This week my congregants will celebrate 25 years of my being their rabbi. The ancient rabbis taught that the one who is truly honored is the one who honors others; in that spirit, I wanted to share my joy at this milestone in my rabbinate by offering some words of praise and honor to all clergypersons who have served their flocks for many years.
The most important thing I have learned by being professionally religious for more than three decades (I’ve been a rabbi for 34 years) is that what you believe now or do now does not matter nearly as much as what you believe and do in the long run. The life of faith, like life itself, is a marathon—not a sprint. The reason for this is obvious. Some days the breath of God is on our back and some days the breath of God is in our face. To sum up our faith on the days we move without effort is foolishly optimistic. To sum up our faith on the days we cannot move at all is foolishly despairing. Only in the long run can we see what we have wrought. And what is true for us is also true for those who come to us and call upon us. They come on their breezy days, both the good ones and the bad ones. We tell them—most often not with words but with smiles, hugs and silence—that it is what they believe and what they do in the long run that matters most.
I praise you, my colleagues, and I ask God’s blessing upon you for doing this work not just for a while, but for all of your lives. I praise and bless you for being present to other families when your family needs you. I praise those of you who have sacrificed family for a celibate life of even deeper sacrifice and service. The life of full-time clergypersons is rarely praised publicly, but is praised on the lips of real people who have been profoundly changed and continuously sustained by a lifetime of faithful ministry. I am proud to work among you, and I praise you with my deepest heart for all the good things you do in the long run that will never be known by anyone else except God. Please believe what I am certain you do believe: that this is enough.
I also pray that you might find ways to endure the tyranny of sacred expectations that causes people to criticize us and demean us from time to time because we are not exactly as good as Moses, Jesus, Mohammad, Vishnu or Buddha. I don’t know when the expectations arose that clergy should be perfect people. The Apostles were a mixed bag, and there is nobody in the Hebrew Bible I would wish my child to be like. No one expects perfect virtue from other workers in our world, but somehow faith workers are held to a higher standard. I can live—and I know you, my brothers and sisters in faith can live—with higher standards. After all, we are allowed to study the words of God and preach the words of God and do the words of God. So it is fair for our congregants to expect we be more transparent, more receptive and more reflective of those words than others who are not yoked to God but yoked to the world. However, we are not perfect, and yet we are expected by some to evince a faith and a life so perfect and pristine, so absent of human needs and foibles, that it cannot be attained by anyone except God.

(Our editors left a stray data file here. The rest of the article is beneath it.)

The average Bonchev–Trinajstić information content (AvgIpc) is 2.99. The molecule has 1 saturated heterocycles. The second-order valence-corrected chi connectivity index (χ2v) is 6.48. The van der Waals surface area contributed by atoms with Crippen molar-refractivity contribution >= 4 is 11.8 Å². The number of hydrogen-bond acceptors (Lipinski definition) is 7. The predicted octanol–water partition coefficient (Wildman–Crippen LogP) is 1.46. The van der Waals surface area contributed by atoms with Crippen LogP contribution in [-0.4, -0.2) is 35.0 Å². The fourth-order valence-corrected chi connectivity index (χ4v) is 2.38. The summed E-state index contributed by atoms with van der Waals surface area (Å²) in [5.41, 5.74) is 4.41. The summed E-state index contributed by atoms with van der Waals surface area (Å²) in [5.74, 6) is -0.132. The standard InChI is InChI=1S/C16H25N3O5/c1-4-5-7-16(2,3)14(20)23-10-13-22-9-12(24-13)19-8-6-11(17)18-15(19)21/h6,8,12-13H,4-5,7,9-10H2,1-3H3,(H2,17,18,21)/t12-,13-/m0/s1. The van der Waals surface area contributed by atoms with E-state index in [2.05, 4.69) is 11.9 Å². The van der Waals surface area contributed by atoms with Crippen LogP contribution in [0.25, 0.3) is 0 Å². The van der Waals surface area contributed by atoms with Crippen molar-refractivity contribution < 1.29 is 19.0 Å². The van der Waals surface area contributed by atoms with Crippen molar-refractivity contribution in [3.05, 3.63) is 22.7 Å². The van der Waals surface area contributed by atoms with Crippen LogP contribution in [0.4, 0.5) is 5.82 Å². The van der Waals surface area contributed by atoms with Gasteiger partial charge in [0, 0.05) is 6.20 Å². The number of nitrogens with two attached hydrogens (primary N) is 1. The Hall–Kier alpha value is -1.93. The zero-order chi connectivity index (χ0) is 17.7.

I think this comes from a deep resistance to the hardest thing we teach. We teach people that they should be better and that they can be better, and many of them hate us for telling them that. They want to be what they are, and given the animal passions that grip us all, this is the doorway to sin. If we are not perfect, the recalcitrant ones say, then I don’t need to even try to be better than I am. If we are hypocrites, then religion is hypocritical. If we betray our vows, then they can betray theirs. And so I pray that all of us faith workers, and all of those we work for and with, can remember one simple truth: we are the messengers, not the message. May we be good and honest messengers but may we—or they—never forget the difference.
So, my colleagues who have been working for God for many years, be not afraid and be of good courage because you are doing noble work and noble work is hard to find. Let me also wish those faith workers who are just starting out many joyous days with the breath of God at your back as you name babies and marry brides and grooms and say good things about people whom God has just kissed. I pray that, some day, you will look back on a generation of students who have made their way in the world with a faith they might not have were it not for something you did or something you said in the long run.
God bless us one and all.